Xi’s tectonic shifts, which are now shaking Evergrande, have been creating market tremors for the past year. They began when Xi ordered the cancellation of Ant Group’s $34 billion initial public offering (IPO) last November, and that set in motion a rapidly accelerating stream of actions against corporate practices and unseemly profits. Among other steps, Alibaba Group Holding (Ant’s parent) and other e-commerce companies have been hit with heavy fines for anti-competitive practices, the multibillion-dollar private tutoring industry has been banned from turning profits, and online payment companies are facing the prospect of tight government control of their activities as the People’s Bank of China moves to issue a digital currency. The tech giants have been strong-armed into donating billions of dollars to government-run social programs.
The market impact of these policies has been costly. Chinese stocks have shed at least $1 trillion in market capitalization—across markets in China, Hong Kong, and the United States—since the crackdown began. Alibaba’s share price is down 34 percent this year, and e-commerce and social media giant Tencent Holdings has fallen from the list of the world’s top ten companies in market capitalization. Overall, China’s stock markets have been among the worst-performing in Asia this year.
The damage is more severe on Wall Street, where listed Chinese companies—many of them from the technology and e-commerce sectors—have been pummeled by developments in Beijing and US-China tensions. Chinese regulators have signaled that they are tightening the screws on companies seeking to list abroad, and the US Securities and Exchange Commission increased scrutiny of all new Chinese IPOs, a step that has halted the flow of Chinese listings on Wall Street. In addition, a 2020 US law mandating that the listed Chinese companies open their books to American regulators could force the delisting of those stocks beginning in 2024. The Nasdaq Gold Dragon China Index of Chinese stocks is down nearly 50 percent from its February high.
Nonetheless, even as many foreign investors pull back from China investments, some foreigners continue to bet on China, taking advantage of channels that Beijing has opened for stock and bond investments. Many of the investors are attracted to higher yields for Chinese government securities, with the ten-year bond offering twice the yield of comparable US Treasuries. Some foreign investors have even been buying up Evergrande’s depressed US dollar bonds in expectation of a rebound when the government eventually acts.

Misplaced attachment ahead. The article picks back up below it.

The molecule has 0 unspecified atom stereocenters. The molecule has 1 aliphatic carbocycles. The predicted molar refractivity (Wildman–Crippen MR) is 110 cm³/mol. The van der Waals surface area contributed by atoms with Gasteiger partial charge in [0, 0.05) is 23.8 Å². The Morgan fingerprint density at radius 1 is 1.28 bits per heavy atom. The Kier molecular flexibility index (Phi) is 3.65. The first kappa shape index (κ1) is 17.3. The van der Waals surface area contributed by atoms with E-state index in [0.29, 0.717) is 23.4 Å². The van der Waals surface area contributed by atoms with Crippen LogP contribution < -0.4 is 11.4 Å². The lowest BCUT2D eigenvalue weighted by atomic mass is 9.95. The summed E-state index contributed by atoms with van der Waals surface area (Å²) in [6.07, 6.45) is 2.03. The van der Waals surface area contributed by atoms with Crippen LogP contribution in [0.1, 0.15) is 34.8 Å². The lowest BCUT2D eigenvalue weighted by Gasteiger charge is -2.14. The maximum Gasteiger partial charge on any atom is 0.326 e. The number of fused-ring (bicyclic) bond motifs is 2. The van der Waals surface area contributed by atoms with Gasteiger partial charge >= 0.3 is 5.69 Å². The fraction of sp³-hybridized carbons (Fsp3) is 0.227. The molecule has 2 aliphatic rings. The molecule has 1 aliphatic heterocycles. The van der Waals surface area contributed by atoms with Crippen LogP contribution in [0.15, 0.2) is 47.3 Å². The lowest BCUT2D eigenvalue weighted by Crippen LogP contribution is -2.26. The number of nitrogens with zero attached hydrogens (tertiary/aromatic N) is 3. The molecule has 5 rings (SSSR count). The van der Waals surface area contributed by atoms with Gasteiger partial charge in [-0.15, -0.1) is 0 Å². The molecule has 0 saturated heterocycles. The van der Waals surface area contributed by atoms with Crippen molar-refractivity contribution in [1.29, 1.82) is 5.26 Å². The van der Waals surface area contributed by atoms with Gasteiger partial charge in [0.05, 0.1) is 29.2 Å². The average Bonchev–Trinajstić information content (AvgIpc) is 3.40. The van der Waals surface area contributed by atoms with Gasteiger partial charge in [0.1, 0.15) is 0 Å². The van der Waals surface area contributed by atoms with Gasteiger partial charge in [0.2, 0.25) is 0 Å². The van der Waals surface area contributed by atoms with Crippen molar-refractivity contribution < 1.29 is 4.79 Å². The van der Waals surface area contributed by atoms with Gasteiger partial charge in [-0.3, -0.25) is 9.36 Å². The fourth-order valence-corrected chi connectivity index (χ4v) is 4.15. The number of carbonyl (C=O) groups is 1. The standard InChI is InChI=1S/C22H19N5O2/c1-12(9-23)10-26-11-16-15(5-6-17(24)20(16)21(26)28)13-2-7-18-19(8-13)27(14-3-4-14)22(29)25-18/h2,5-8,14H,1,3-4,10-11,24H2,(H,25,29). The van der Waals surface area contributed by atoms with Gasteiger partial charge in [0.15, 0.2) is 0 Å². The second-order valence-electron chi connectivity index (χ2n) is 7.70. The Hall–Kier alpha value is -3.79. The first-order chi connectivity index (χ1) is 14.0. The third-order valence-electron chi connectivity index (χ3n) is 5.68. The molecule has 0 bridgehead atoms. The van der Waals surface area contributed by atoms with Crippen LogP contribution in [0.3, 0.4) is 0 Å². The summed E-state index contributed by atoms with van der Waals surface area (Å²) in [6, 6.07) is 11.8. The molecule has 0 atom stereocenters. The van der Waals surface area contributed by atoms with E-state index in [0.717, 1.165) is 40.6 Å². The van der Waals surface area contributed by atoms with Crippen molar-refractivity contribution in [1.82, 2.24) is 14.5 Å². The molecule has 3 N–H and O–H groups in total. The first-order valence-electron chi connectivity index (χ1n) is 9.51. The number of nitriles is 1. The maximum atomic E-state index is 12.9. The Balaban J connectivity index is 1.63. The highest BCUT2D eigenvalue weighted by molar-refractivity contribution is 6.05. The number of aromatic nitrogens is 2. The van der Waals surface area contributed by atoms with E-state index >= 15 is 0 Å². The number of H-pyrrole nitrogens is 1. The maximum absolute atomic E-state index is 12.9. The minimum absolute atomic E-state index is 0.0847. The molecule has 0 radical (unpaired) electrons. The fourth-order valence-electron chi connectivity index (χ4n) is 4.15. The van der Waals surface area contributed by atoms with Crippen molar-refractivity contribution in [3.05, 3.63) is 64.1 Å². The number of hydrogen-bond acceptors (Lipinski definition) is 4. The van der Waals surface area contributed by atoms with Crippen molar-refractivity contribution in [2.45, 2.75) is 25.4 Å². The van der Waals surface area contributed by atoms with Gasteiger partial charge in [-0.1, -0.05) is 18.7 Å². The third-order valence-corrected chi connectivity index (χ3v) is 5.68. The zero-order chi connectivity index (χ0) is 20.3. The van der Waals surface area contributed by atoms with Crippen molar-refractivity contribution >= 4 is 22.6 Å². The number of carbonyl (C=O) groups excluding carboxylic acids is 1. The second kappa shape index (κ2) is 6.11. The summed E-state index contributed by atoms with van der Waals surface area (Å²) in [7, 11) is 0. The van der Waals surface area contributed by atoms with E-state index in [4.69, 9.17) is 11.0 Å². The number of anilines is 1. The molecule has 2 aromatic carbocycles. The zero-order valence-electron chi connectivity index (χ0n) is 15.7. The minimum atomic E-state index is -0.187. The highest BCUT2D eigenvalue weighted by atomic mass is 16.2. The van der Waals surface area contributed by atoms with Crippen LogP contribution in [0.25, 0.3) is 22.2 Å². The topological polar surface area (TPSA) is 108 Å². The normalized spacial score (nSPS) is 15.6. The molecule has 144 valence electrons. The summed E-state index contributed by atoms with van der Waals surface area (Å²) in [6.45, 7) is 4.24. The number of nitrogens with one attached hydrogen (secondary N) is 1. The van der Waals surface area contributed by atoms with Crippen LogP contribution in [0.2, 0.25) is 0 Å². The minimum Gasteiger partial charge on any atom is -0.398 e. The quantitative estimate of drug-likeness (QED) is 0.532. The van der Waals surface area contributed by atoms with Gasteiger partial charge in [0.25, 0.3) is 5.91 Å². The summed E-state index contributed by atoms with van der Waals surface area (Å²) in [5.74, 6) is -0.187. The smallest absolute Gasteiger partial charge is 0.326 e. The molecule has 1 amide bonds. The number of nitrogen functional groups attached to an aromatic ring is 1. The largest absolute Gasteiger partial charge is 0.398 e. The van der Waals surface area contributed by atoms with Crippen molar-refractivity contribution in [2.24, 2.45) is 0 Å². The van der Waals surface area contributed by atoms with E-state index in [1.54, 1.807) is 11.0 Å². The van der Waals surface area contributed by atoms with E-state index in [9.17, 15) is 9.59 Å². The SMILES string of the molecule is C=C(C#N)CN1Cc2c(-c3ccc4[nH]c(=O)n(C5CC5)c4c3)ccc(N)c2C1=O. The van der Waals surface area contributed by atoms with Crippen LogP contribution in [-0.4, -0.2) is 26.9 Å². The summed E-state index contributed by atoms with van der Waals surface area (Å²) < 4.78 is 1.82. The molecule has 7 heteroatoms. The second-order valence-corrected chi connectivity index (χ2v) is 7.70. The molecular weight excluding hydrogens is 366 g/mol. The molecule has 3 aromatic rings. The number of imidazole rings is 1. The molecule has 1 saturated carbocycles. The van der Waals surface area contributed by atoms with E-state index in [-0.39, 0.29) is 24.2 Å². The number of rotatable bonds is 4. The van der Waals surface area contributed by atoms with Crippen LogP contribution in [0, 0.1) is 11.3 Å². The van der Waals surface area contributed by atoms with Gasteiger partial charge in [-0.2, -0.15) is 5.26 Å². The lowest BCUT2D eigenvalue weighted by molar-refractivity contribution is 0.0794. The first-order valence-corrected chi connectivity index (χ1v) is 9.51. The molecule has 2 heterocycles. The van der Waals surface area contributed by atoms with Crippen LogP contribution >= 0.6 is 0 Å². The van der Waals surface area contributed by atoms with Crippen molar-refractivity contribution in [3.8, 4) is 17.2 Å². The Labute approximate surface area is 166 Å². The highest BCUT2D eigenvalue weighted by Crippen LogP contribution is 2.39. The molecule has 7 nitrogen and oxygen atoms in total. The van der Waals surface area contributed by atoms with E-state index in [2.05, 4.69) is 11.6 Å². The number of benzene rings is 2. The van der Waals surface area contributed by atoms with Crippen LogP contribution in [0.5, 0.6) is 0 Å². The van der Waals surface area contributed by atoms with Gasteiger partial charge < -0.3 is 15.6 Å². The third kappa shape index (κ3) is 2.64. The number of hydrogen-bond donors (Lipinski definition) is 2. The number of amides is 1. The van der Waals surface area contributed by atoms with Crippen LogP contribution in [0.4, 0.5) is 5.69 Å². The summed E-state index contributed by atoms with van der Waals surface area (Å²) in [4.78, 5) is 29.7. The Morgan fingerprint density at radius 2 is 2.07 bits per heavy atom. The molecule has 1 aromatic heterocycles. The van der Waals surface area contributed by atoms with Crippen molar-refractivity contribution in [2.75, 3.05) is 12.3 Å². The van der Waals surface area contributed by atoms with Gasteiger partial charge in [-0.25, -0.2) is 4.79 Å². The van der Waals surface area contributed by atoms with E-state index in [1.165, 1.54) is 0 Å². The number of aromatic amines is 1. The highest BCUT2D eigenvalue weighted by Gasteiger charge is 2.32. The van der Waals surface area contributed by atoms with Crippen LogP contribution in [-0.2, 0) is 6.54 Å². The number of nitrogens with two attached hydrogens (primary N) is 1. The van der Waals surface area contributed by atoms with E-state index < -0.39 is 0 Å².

Senior Chinese officials assiduously court influential Wall Street executives, for example hosting the first meeting since 2018 of the China-US Financial Roundtable this month to reassure their American counterparts that Beijing remains market-friendly. China’s economic czar, Vice Premier Liu He, has also sought to reassure businesses and markets that China is committed to its policies of economic reform.
But the real economy is showing its own signs of stress, in part because of COVID-19-related shutdowns. Growth is slowing: August retail sales rose at their lowest rate in the past year, and industrial production is decelerating after rising sharply due to strong pandemic-driven export demand. Moreover, in a sign of the problems Evergrande faces, home sales fell 20 percent by value in August, and new home prices are flat.
The bottom line is that Xi’s increasingly doctrinaire policies are being imposed on an economy that has grown accustomed to responding to market forces. China’s emergence as the world’s second-largest economy has been achieved by entrepreneurship and private-sector innovation—not state diktats. The issue going forward will be how much the government really will expect political campaigns to replace rational economic behavior. Any miscalculation could be extremely costly.
Jeremy Mark is a senior fellow with the Atlantic Council’s GeoEconomics Center. He previously worked for the International Monetary Fund and the Asian Wall Street Journal. Follow him on Twitter @JedMark888.
New Atlanticist Jul 15, 2021